Usain Bolt

Ato Boldon: Impact of Tyson Gay, Asafa Powell positive tests on Usain Bolt, others in track and field

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In the aftermath of one of the lowest days of track and field since the BALCO scandal, OlympicTalk editor Nick Zaccardi reached out to NBC Olympics track and field analyst Ato Boldon for his observations of what’s next after Tyson Gay and Asafa Powell‘s positive drug tests.

I had people asking me today, “How come Usain Bolt‘s not testing positive if all these other Jamaicans are?”

Wait a minute. They may run for the same country, but they’re not all sleeping in the same bed. Bolt and Powell obviously come from rival camps, Racers and MVP.

Bolt has never had anything remotely around him in either his junior or senior career indicating something like this. It’s not exactly fair to him to say, well, look at all these Jamaicans.

You can’t blame Bolt for something Powell does any more than you could have blamed Gay when Justin Gatlin tested positive in 2006.

I was in the sport at the time of BALCO, and I can name three or four guys who lined up with me on a weekly basis, who I considered my peers, who were very much involved in BALCO. Does that mean I was involved in BALCO? No.

I understand the doping questions are going to be asked of Bolt, and it’s unfortunate.

Another question I was asked, back when Veronica Campbell-Brown‘s positive test was revealed in June, was if I would be surprised by anybody failing a drug test in track and field anymore.

I said no, but it wasn’t because of Campbell-Brown’s case. Let me explain this. The fact is that the culture of track and field, especially right now, is that there are a ton of elite athletes who are scared to lose their legacy forever and lose their medals. They will not go into the steroid/human growth hormone area. They will not risk it.

However, they will take supplements. I took supplements every year of my career. It’s not a coincidence that Campbell-Brown, Powell and Gay, assuming this all comes out as stimulants, that they are all pushing the envelope of 30 or older. They’re trying to extend their careers a little bit.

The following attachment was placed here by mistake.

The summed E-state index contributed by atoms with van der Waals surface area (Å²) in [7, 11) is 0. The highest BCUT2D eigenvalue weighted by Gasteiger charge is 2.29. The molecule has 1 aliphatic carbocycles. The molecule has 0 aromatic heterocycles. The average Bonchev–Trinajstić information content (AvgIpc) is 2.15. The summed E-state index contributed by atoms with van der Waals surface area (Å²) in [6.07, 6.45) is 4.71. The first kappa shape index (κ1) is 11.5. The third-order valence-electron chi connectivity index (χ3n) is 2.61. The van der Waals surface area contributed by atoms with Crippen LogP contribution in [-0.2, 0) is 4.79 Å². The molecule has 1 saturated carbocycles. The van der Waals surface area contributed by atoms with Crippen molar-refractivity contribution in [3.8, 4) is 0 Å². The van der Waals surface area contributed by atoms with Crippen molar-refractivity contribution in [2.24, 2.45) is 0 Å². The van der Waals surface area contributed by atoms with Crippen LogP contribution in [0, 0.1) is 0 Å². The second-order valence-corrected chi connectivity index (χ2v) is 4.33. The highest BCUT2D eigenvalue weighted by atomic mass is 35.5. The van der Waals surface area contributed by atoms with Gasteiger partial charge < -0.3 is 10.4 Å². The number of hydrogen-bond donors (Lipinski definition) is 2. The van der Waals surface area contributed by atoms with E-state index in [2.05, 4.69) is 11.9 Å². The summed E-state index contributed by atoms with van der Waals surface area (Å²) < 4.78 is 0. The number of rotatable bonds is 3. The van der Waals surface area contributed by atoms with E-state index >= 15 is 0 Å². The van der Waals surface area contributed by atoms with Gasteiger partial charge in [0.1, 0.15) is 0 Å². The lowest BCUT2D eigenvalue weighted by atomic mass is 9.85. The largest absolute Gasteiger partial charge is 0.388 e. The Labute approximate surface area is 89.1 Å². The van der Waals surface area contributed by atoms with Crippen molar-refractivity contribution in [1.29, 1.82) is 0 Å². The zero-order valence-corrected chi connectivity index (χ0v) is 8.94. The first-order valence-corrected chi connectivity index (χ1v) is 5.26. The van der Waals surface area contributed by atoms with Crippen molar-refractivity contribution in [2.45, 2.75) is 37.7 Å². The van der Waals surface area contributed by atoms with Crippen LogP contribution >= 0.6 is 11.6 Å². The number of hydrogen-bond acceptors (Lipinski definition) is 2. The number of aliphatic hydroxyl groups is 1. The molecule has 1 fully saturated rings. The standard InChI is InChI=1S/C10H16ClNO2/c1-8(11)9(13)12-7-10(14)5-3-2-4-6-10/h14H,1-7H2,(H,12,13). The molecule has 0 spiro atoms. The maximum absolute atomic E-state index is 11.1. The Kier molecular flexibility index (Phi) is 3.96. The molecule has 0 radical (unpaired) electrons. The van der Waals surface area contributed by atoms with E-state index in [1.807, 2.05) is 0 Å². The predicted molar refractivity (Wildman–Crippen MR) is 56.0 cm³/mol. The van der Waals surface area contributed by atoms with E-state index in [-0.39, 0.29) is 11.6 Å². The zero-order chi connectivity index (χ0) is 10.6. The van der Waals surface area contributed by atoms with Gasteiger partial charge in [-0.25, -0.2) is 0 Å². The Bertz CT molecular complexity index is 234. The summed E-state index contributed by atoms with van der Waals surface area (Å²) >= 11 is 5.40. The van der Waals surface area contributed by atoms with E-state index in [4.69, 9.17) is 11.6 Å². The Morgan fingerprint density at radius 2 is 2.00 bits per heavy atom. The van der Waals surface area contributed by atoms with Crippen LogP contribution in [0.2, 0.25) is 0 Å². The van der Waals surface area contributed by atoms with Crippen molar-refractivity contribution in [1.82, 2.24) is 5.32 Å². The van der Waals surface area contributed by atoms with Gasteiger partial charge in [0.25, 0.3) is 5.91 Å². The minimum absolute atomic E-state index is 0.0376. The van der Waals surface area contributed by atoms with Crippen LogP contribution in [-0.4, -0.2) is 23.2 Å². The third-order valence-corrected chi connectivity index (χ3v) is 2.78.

What you’re seeing is people thinking this supplement is fine and are assured it’s not going to register a positive.

I pride myself on being clued into the sport, but I found out about the trainer for Powell and Sherone Simpson who was questioned in Italy with everybody else. And now reports say the hotel they were staying at has been raided.

The bottom line is people seek out these clubs and seek out these stars. It wasn’t always supplements when I worked out at UCLA back in the day. It was, “I have this new thing, and it’s going to help you train better, recover better.” There’s always something that somebody with a product is trying to pass off on elite athletes.

One change I’d like to see from all of this is a distinction to be made between supplements and stimulants and what we call “the hard stuff” — steroids and human growth hormone.

A lot of people are waking up today, seeing the headlines scream “Gay” and “Powell” and “positive.” The average fan thinks, oh, steroids.

On the Olympic testing level, if steroids or human growth hormone are a nine or a 10, what Powell took is in the four or five range.

Today, there are a lot of pro track and field athletes who are saying, “If I can’t be 100 percent sure this supplement won’t test positive down the road, I’m done. I’m not taking any supplements.”

Sixty percent of athletes are doing that today. The other 40 percent are trusting what they’ve been taking, with no issues, sticking to that script and not adding any new stuff. Now you’ve got a divide.

It’s a joke within the track and field community that civilians probably couldn’t pass a drug test because of what’s in their medicine cabinet. Now is the time to make a big distinction, to allow athletes to take certain supplements up to a certain category. Anything past that level, don’t ask for leniency.

As for punishments, I would be surprised to see any of Gay, Powell or Campbell-Brown get more than six months, certainly nowhere near the possible two years. Go away and atone for your sins this year. We’ll see them back next year, hoping the public and the sponsors forgive them and that they’ve learned the error of their ways.